Secondary dengue retinitis with associated occlusive retinal vasculitis
Dengue is endemic in tropical countries. Secondary dengue infections are generally more dangerous as they lead to an exaggerated response in the patient due to the severe immunological response caused by antibody-dependent enhancement (ADE) leading to severe ocular manifestations like retinitis.
A 42-year-old female was diagnosed as secondary dengue retinitis with associated retinal vasculitis based on her past history, clinical presentation, IgG/IgM ratio, and enzyme-linked immunosorbent assay (ELISA) test for dengue and was successfully treated with oral corticosteroids.
Secondary dengue infection may manifest as retinitis with signs of microvascular occlusions in the retina. A high level of suspicion and IgG/IgM ratio may help in confirming the diagnosis.
KeywordsSecondary dengue retinitis Occlusive vasculitis Post-fever retinitis
Best-corrected visual acuity
Dengue hemorrhagic fever
Dengue shock syndrome
Enzyme-linked immunosorbent assay
Fundus fluorescein angiography
Non-structural protein 1
Optical coherence tomography
Retinal pigment epithelium
Dengue virus belongs to the Flaviviridae family. Secondary dengue infections occur when the patient is affected by a serotype other than the one which caused the primary dengue infection. These infections are generally more dangerous as they lead to an exaggerated immunological response due to antibody-dependent enhancement . The various manifestations of secondary dengue are hemorrhagic fever or dengue shock syndrome and ocular manifestations like sub-conjunctival hemorrhages, retinitis, arteritis with exudation, and vascular sheathing over posterior pole [2, 3]. We report a case of retinitis with associated occlusive retinal vasculitis due to secondary dengue infection which was successfully treated with systemic corticosteroids.
Dengue virus is a member of the Flaviviridae family, genus Flavivirus. Four distinct serotypes (DEN-1, DEN-2, DEN-3, and DEN-4) of dengue virus have been identified. Infection with any of these viruses may be asymptomatic or cause a self-limiting febrile illness known as dengue fever. Although rare, dengue retinitis has been reported after acute dengue fever . Typically, it presents 2–3 weeks after an attack of acute dengue fever. Other reported complications associated with dengue are retinochoroiditis , choroiditis , optic neuritis , central retinal artery occlusion , and panophthalmitis .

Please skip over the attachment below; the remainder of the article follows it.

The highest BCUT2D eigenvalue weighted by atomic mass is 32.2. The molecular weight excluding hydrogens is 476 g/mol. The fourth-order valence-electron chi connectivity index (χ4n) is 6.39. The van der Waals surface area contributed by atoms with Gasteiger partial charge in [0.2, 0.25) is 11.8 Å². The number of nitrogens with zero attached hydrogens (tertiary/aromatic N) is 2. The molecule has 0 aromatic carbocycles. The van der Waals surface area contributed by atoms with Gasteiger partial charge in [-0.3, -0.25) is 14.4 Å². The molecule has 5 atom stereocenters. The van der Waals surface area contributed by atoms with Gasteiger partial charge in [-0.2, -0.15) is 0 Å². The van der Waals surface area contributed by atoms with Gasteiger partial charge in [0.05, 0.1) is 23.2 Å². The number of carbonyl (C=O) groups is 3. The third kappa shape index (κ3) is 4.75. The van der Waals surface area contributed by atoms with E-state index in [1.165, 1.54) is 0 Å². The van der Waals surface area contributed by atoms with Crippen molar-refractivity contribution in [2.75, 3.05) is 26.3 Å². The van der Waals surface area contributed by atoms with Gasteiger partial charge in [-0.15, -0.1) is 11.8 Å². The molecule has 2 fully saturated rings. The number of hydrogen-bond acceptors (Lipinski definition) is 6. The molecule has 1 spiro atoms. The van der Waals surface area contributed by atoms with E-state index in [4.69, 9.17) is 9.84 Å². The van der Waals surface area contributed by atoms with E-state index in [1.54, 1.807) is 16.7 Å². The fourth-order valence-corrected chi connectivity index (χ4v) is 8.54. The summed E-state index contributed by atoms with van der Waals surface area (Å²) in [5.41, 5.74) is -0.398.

Infection with one serotype of dengue virus imparts a lifelong immunity against that particular serotype. Infection with other serotype or multiple infections with different serotypes of dengue virus in a person who was infected with another serotype in the past is called secondary dengue .
Pathogenesis in dengue is linked to the host immune response, which is triggered by infection with the virus. Primary infection is usually benign. Severe infection can be caused by secondary infection with a different serotype or multiple infections with different serotypes. The IgG capture ELISA could be used to distinguish between primary and secondary infection, with 100% of primary infections and 96% of secondary infections being correctly classified. Primary and secondary dengue infections may be classified by determining the ratio of units of dengue IgM to IgG antibody . IgG/IgM ratio of > 1.10 is useful diagnosing secondary dengue .
Our patient had no manifestation of active dengue fever but had a past history of seropositive dengue fever 7 years back. This would have apparently imparted lifelong immunity in her for the serotype of dengue virus which infected her 7 years back. However, the history of two of her family members suffering from dengue fever raised the suspicion of secondary dengue infection in her. On investigations, her IgG/IgM ratio was 1.8 which confirmed the diagnosis of secondary dengue in her.
Numerous reports have identified a second heterologous dengue virus (DENV) infection as a principal risk factor for severe dengue disease (dengue hemorrhagic fever/dengue shock syndrome, DHF/DSS). Dengue cross-reactive antibodies raised following a first dengue infection combined with a second infecting virus to form infectious immune complexes that enter Fc-receptor-bearing cells . This results in an increased number of infected cells and high level of cytokines leading to severe complications.
To the best of our knowledge, this is the first case of secondary dengue retinitis reported.
We report this rare case to highlight the fact that absence of fever in a patient may be misleading to the treating doctor and the patient may be suffering from secondary dengue infection which may manifest as retinitis with signs of microvascular occlusions in the retina. A high level of suspicion and IgG/IgM ratio may help in confirming the diagnosis. Early diagnosis and management may help in complete recovery of vision in such eyes.
We have received no funding for this work from any organization.
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VK provided ophthalmic care to the patient and drafted the manuscript. NC reviewed the literature and drafted the manuscript. MA drafted the manuscript. PK drafted the manuscript. All authors read and approved the final manuscript.
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Consent to publish the case report has been taken from the patient concerned and does not disclose the identity or infringe the privacy of the patient.
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